Only São Paulo is more economically important than Rio de Janeiro in Brazil. With a major port and international airport, Rio is an important industrial, financial, and commercial center. The city has a large tourism industry that appears to be bouncing back after years of decline. Rio remains the economic engine for a large regional area that extends for several hundred kilometers (miles).
Rio's factories produce processed foods, textiles, furniture, chemicals, petroleum products, pharmaceuticals, and metal products. The manufacture of electronics and computers has begun to play a major role in the economy. The city is a leading financial and banking center. The country's most active stock market, the Bolsa da Valores do Brasil, is located in Rio.
Guanabara Bay is highly polluted. Throughout the year, many of Rio's beaches, including the internationally known beaches of Ipanema and Copacabana, are off limits to swimmers because of high levels of fecal coliform bacteria. Poor sanitation in the favelas lead to the proliferation of many diseases.
Rio is an important retail center. It has major shopping centers and countless small shops that specialize in different products. There are many street vendors. In Copacabana and Ipanema, street vendors sell men's and women's swim suits, towels, sunglasses, and just about anything needed on the beach. Some small boutiques specialize in native art from throughout Brazil.
Brazil was expected to enter the twenty-first century with an illiteracy rate of 16 percent despite massive efforts to educate the population. About 25 percent of the poorest children do not attend school. In Rio, those numbers are better, with literacy rates at about 90 percent for people over ten years of age. Yet, many children in the favelas do not go to school, and thousands of homeless children lack any opportunity to better their lives.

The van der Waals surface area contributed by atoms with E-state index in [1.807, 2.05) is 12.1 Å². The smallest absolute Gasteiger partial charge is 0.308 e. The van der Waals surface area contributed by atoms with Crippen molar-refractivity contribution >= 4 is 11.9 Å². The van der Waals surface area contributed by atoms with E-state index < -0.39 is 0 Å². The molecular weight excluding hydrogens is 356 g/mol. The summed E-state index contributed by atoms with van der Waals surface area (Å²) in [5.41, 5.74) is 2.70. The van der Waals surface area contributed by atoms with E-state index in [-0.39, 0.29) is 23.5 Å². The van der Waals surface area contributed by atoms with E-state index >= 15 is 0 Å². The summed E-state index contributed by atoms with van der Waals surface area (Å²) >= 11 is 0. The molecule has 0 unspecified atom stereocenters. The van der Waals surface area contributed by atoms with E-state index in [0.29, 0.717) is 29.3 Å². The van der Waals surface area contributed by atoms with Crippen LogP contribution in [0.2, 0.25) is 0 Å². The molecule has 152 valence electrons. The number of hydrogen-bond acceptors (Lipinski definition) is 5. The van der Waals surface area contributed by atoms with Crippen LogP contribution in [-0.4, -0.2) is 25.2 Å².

In Rio, there are 1,033 primary schools with 25,594 teachers and 667,788 students (1995). There are 370 secondary schools with 9,699 teachers and 227,892 students. There are 53 college preparatory schools with 14,864 teachers and 154,447 students. The city has six major universities and 47 private schools of higher learning. The Federal University of Rio de Janeiro and the Pontifical Catholic University of Rio de Janeiro, which offer graduate courses, and the State University of Rio de Janeiro are located in the city.
13. Health Care
The city has made major improvements in health, dramatically reducing high infant mortality rates in a short number of years, from 75.3 to 36 deaths per 1,000 births between 1980 and 1987. The overall life expectancy has also increased, from 45 to 63 years between 1940 and 1980. Mortality rates have decreased by improving sanitary conditions throughout the city. Yet, some of those gains have been offset by increases in violence and accidents. There are more than 300 hospitals with 25,872 beds in metropolitan Rio.
Rio remains one of the most important publishing centers in Brazil. The country's first newspaper, Gazeta do Rio de Janeiro, was published in Rio on September 10, 1808. Two of the country's leading newspapers today, O Globo and Jornal do Brazil, are published in Rio. Several daily and weekly newspapers, including the business daily Jornal do Commercio, are also published in the city. There are seven television stations and numerous AM and FM radio stations.